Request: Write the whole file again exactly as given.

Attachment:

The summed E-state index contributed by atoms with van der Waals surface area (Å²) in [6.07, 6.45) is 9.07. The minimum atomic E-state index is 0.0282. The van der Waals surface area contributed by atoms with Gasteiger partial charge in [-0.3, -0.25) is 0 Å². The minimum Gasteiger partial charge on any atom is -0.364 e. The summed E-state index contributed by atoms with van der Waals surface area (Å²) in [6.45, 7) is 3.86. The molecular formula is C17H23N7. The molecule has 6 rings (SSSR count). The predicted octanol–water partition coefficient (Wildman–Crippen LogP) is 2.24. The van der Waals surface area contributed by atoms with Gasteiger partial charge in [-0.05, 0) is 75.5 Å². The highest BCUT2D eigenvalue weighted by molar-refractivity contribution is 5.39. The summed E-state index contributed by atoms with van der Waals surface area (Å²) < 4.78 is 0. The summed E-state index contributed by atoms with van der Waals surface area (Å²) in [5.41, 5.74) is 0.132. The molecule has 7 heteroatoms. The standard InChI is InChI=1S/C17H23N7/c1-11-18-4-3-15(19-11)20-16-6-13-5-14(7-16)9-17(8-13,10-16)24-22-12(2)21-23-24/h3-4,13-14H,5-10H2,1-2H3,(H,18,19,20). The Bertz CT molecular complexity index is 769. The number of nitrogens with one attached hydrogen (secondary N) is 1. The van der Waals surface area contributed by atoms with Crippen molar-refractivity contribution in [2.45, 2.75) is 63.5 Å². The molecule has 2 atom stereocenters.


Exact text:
The summed E-state index contributed by atoms with van der Waals surface area (Å²) in [6.07, 6.45) is 9.07. The minimum atomic E-state index is 0.0282. The van der Waals surface area contributed by atoms with Gasteiger partial charge in [-0.3, -0.25) is 0 Å². The minimum Gasteiger partial charge on any atom is -0.364 e. The summed E-state index contributed by atoms with van der Waals surface area (Å²) in [6.45, 7) is 3.86. The molecular formula is C17H23N7. The molecule has 6 rings (SSSR count). The predicted octanol–water partition coefficient (Wildman–Crippen LogP) is 2.24. The van der Waals surface area contributed by atoms with Gasteiger partial charge in [-0.05, 0) is 75.5 Å². The highest BCUT2D eigenvalue weighted by molar-refractivity contribution is 5.39. The summed E-state index contributed by atoms with van der Waals surface area (Å²) < 4.78 is 0. The summed E-state index contributed by atoms with van der Waals surface area (Å²) in [5.41, 5.74) is 0.132. The molecule has 7 heteroatoms. The standard InChI is InChI=1S/C17H23N7/c1-11-18-4-3-15(19-11)20-16-6-13-5-14(7-16)9-17(8-13,10-16)24-22-12(2)21-23-24/h3-4,13-14H,5-10H2,1-2H3,(H,18,19,20). The Bertz CT molecular complexity index is 769. The number of nitrogens with one attached hydrogen (secondary N) is 1. The van der Waals surface area contributed by atoms with Crippen molar-refractivity contribution in [2.45, 2.75) is 63.5 Å². The molecule has 2 atom stereocenters.